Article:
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Reflection – Rachel Elkington

by on November 8, 2007

My Reflection on Cultural Assumptions
Today in class we paired up in twos in order to do an exercise on cultural assumptions. We were asked to look at our partner – but not speak to them – and write down what cultural values we thought would be important to them. Also, we were asked to write down what cultural labels one might ascribe to them based on appearance. After doing that exercise, we showed our results to our partners and discussed whether we thought those assumptions were true or false. Next, the class was asked to write down what relevance to business those cultural assumptions and values might have.

The list I came up with was:
· Cultural values inform what kind of incentives you would want to offer someone in a business context
· They also inform what terms a person would want to use in communication to the other
· An understanding of a person’s cultural values may allow a manager to infer how that person might interact with other members of a team
· That understand would also allow a manager to understand which work assignments or instructions a person would understand to be important and which ones might not be perceived as important

The heart of the cultural ‘problem’ in business, Kevin explained, is a mismatch of expectations. A person from culture X would have a very different expectation of what is acceptable in a specific situation than a person from culture Y.

After class, I looked to the blogosphere to find first-hand accounts of mismatches of culture expectations. I found the blog ‘management craft’ (http://managementcraft.typepad.com/management_craft/2005/07/cultural_assump.html), and an entry in which the cultural differences between Black and White South Africans in the business context was explored. The title of the entry was “Cultural Assumptions Can Kill Your Business.” In the entry, the author describes an incentive program he made as a manager in a hotel in South Africa. The staff who reported to him were black South Africans. The reward in the incentive program was a romantic candle-lit dinner for two and a stay in one of the hotel’s nicest suites. Not a single member of the staff participated in the program. The manager was completely stumped, offended, and suspicious of what he was perceiving to be laziness on the part of the staff. What he discovered, however, when an employee was brave enough to answer his question of why no one participated, was that the employees of the hotel had lived their whole lives by candle-light because they didn’t have electricity. They saw nothing romantic in it at all. Their expectation of luxury was very different from his.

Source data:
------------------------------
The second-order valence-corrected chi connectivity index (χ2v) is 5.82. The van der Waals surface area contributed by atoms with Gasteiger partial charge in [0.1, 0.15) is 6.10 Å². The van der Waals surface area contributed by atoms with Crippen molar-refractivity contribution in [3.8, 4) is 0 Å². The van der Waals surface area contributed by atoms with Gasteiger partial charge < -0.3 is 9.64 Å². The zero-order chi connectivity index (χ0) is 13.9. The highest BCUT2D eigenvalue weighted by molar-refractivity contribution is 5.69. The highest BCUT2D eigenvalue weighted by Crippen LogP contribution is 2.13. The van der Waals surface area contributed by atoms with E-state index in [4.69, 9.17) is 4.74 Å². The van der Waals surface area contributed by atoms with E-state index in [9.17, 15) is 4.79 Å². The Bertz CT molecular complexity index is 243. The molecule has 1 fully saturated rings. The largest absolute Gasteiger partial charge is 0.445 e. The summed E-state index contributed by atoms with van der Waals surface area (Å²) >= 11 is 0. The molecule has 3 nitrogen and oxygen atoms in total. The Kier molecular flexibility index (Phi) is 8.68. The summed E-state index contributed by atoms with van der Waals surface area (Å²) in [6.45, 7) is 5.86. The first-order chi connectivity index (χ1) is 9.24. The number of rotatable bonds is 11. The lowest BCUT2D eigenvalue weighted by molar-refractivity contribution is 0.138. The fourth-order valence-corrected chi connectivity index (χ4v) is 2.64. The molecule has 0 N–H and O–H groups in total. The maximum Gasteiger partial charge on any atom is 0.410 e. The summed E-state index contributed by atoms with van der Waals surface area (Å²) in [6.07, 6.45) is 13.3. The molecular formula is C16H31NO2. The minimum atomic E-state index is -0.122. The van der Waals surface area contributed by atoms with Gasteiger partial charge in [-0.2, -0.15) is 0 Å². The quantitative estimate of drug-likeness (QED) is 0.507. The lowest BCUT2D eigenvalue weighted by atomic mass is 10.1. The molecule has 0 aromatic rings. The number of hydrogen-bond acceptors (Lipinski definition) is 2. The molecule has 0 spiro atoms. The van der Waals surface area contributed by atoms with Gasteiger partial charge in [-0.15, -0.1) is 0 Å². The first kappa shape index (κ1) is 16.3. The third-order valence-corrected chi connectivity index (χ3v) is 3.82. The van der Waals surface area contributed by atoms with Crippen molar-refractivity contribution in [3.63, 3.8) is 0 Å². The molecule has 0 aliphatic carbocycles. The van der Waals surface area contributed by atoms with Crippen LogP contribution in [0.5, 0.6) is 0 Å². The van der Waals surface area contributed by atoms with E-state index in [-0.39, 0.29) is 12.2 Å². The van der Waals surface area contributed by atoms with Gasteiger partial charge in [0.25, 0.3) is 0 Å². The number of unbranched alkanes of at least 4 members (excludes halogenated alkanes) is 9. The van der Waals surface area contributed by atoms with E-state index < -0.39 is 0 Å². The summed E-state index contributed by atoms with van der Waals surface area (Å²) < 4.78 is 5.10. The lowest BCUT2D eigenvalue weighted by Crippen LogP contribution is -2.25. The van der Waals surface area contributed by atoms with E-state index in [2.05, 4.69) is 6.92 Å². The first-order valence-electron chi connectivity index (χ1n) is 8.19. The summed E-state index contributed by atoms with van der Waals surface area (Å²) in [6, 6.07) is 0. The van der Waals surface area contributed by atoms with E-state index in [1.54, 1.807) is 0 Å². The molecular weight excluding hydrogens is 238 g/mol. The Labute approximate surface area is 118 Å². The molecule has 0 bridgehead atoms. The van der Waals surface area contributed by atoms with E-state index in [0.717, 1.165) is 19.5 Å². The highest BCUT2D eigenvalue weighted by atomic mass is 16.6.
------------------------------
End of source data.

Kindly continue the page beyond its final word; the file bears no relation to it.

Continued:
Another cultural difference the author encountered involved eye contact. Raised in the United States, he had been brought up with the idea that eye contact shows honesty and forthrightness. His employees in South Africa did not look him in the eye. They looked down when he spoke to them or when they spoke back. At first, he saw this as a sign of an employee hiding something or being subversive. But after doing research into the culture of his employees, he found that in their culture, looking down when a superior speaks to you is a sign of respect for their rank. Also, he noticed that when he gave instructions to his employees and asked if his instructions were clear, the response was always affirmative and yet many tasks were not done according to how he wanted them done. His research into culture turned up the reason for the disconnect: In the culture of his employees it would be disrespectful to say a superior’s instructions are unclear.

These anecdotes illustrate examples of the principles we discussed today in class. The same discussion can be seen multiple ways because different people have different cultural norms and expectations. All people have expectations, but understanding what they are is incredibly difficult. It simply would not occur to someone that the posture, and facial expressions and tone of voice they have successfully used all their life to communicate successfully might offend or confuse a person from a different culture. What is the solution? As with most things it is ‘do your homework’ find out what the norms of the culture are in which you want to work.
In that vein, I thought it might be interesting to some of my classmates to know about the one-credit lecture seminar series on international business offered next quarter at the business school’s Global Business Center. I’ve signed up for it. http://bschool.washington.edu/ciber/forum.shtml

References:
Management Craft Blog: http://managementcraft.typepad.com/management_craft/2005/07/cultural_assump.html

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